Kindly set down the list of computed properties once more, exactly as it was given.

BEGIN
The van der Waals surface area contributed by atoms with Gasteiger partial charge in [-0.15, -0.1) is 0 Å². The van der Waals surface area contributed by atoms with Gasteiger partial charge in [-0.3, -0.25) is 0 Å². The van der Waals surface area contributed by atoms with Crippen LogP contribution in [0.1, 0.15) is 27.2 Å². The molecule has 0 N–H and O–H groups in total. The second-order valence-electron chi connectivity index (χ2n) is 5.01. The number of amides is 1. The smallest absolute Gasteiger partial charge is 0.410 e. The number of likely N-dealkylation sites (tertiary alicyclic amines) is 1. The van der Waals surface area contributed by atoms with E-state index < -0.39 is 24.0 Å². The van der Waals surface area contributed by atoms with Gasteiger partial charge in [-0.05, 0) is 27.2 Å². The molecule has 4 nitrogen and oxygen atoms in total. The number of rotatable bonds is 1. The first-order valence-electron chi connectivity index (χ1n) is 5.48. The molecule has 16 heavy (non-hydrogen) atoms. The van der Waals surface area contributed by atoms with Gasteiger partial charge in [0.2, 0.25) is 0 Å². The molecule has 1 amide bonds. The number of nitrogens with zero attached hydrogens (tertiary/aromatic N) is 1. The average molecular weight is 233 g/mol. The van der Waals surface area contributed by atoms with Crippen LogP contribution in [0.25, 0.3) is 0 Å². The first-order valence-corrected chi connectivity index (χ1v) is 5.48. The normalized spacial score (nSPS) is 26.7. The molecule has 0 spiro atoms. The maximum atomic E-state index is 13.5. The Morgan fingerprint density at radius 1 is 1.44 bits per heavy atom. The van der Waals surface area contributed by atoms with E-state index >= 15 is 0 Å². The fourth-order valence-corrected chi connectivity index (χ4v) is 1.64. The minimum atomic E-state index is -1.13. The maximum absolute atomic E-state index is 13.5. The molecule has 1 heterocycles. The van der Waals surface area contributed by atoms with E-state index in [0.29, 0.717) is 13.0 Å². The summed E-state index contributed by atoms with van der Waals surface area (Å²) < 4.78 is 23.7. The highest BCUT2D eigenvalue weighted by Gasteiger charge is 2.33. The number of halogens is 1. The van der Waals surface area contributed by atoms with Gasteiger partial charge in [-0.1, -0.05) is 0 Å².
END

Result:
The van der Waals surface area contributed by atoms with Gasteiger partial charge in [-0.15, -0.1) is 0 Å². The van der Waals surface area contributed by atoms with Gasteiger partial charge in [-0.3, -0.25) is 0 Å². The van der Waals surface area contributed by atoms with Crippen LogP contribution in [0.1, 0.15) is 27.2 Å². The molecule has 0 N–H and O–H groups in total. The second-order valence-electron chi connectivity index (χ2n) is 5.01. The number of amides is 1. The smallest absolute Gasteiger partial charge is 0.410 e. The number of likely N-dealkylation sites (tertiary alicyclic amines) is 1. The van der Waals surface area contributed by atoms with E-state index < -0.39 is 24.0 Å². The van der Waals surface area contributed by atoms with Gasteiger partial charge in [-0.05, 0) is 27.2 Å². The molecule has 4 nitrogen and oxygen atoms in total. The number of rotatable bonds is 1. The first-order valence-electron chi connectivity index (χ1n) is 5.48. The molecule has 16 heavy (non-hydrogen) atoms. The van der Waals surface area contributed by atoms with Gasteiger partial charge in [0.2, 0.25) is 0 Å². The molecule has 1 amide bonds. The number of nitrogens with zero attached hydrogens (tertiary/aromatic N) is 1. The average molecular weight is 233 g/mol. The van der Waals surface area contributed by atoms with Crippen LogP contribution in [0.25, 0.3) is 0 Å². The first-order valence-corrected chi connectivity index (χ1v) is 5.48. The normalized spacial score (nSPS) is 26.7. The molecule has 0 spiro atoms. The maximum atomic E-state index is 13.5. The Morgan fingerprint density at radius 1 is 1.44 bits per heavy atom. The van der Waals surface area contributed by atoms with E-state index >= 15 is 0 Å². The fourth-order valence-corrected chi connectivity index (χ4v) is 1.64. The minimum atomic E-state index is -1.13. The maximum absolute atomic E-state index is 13.5. The molecule has 1 heterocycles. The van der Waals surface area contributed by atoms with E-state index in [0.29, 0.717) is 13.0 Å². The summed E-state index contributed by atoms with van der Waals surface area (Å²) < 4.78 is 23.7. The highest BCUT2D eigenvalue weighted by Gasteiger charge is 2.33. The number of halogens is 1. The van der Waals surface area contributed by atoms with Gasteiger partial charge in [-0.1, -0.05) is 0 Å².